Heat Release Rate Analysis of a DI Diesel Engine Using Diesel and Seawater Semi-Stable Emulsion 2002-01-2719
The lubricating oil and boiler feed water contamination is a regular feature in maritime operations. The author of this paper has stumbled upon the practical maritime problem of contamination of diesel fuel used for ship propulsion engine with the seawater. In the event of this contamination of diesel oil the author has made up his mind to evaluate the performance of a laboratory based diesel engine with various possible percentages of diesel emulsions with seawater closely keeping track of the engine performance.
The experimentation is conducted on a laboratory based DI 4-stroke Diesel engine (5 hp at 1500 rated RPM with Compression ratio 16.5) varying percentages of Diesel seawater emulsions. Appropriate engine data recorder and software is used to register the pressure variations with respect to crank-angle and heat release rate for various combinations of seawater and diesel emulsions. On scrutinizing the computed values of the graphic data recorded, the diesel emulsion with 10% seawater is found to be encouraging with regard to the pressure development, differential pressure and heat release rate. Specific graphs relating to the above data at the mentioned seawater emulsion are presented (Figs. 4, 5, 6) for comprehensive understanding of the combustion phenomena under various seawater contamination conditions of the diesel oil.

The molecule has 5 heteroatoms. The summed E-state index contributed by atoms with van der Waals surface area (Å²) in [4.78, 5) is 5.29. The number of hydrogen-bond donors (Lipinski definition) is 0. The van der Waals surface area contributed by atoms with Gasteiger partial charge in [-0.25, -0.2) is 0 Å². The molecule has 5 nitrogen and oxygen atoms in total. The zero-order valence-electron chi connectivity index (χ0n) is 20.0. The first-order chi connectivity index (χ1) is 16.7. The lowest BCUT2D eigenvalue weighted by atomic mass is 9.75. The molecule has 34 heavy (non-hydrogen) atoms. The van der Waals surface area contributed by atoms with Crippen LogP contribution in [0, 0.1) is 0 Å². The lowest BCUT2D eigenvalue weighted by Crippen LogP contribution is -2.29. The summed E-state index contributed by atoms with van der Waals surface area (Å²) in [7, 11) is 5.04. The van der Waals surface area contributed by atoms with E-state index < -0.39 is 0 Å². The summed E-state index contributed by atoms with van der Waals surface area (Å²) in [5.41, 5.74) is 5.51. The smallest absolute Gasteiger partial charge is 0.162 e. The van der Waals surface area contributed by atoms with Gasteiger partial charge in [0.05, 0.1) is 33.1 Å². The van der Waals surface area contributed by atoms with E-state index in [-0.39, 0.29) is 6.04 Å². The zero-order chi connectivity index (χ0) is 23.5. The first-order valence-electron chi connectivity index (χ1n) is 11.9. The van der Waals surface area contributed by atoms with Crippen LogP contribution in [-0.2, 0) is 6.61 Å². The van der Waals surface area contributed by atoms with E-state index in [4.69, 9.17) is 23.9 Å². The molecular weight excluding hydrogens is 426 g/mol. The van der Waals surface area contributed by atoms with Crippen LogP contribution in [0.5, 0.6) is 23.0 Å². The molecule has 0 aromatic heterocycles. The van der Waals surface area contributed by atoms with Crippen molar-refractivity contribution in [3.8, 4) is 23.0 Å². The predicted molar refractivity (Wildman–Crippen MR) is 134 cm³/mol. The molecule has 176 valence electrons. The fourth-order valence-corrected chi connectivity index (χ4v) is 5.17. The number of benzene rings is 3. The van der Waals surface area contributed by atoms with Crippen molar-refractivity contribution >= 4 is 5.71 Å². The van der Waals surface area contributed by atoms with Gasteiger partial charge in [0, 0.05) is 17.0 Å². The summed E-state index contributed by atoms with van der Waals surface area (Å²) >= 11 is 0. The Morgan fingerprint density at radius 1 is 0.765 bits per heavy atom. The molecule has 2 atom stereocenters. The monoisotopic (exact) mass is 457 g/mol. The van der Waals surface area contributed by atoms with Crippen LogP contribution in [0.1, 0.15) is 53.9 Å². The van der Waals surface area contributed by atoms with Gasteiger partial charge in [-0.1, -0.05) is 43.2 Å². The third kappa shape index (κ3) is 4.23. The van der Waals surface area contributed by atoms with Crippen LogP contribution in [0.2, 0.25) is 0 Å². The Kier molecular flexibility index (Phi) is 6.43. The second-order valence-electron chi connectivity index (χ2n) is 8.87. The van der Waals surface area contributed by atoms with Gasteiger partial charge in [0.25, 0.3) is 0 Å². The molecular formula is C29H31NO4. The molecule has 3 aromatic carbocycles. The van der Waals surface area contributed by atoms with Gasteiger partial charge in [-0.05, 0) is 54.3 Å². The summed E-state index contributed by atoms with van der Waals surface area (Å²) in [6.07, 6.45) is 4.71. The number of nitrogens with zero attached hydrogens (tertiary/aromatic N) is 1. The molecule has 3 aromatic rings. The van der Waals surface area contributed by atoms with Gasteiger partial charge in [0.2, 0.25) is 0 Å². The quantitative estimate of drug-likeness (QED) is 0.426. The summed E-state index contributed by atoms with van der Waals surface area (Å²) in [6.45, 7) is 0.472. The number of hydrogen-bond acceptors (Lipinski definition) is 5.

For the calculation of heat release rate and cumulative heat release rate based on the pressure and crank-angle diagram obtained from the recorder, the authors used the mathematical expressions formulated by A Ramesh et. al(12).
It is concluded that the aforesaid seawater-diesel oil emulsion is giving encouraging results at 3/4th rated load of the engine. Improvement in the indicated horse power is observed to be 0. 3 KW (10% of the rated indicated output) over normal running of the engine with pure diesel.
This improvement in the power development is acclaimed to good diesel-air entrainment in the primary combustion stage. This entrainment is assumed to be taking place, because of the presence of the sea water which while burning splutters to create stirring in the combustion chamber. The P-θ signatures of both pure diesel and 10% diesel seawater emulsion confirm the improvement.
In marine diesel engines the purification regularity is to be maintained based on the contamination severity and for this an optimum of 10% seawater is recommended in the diesel propulsion engine from the observations made on the performance. Thus total purification, maintaining the zero seawater contamination may be avoided which reduces the purification cost and time.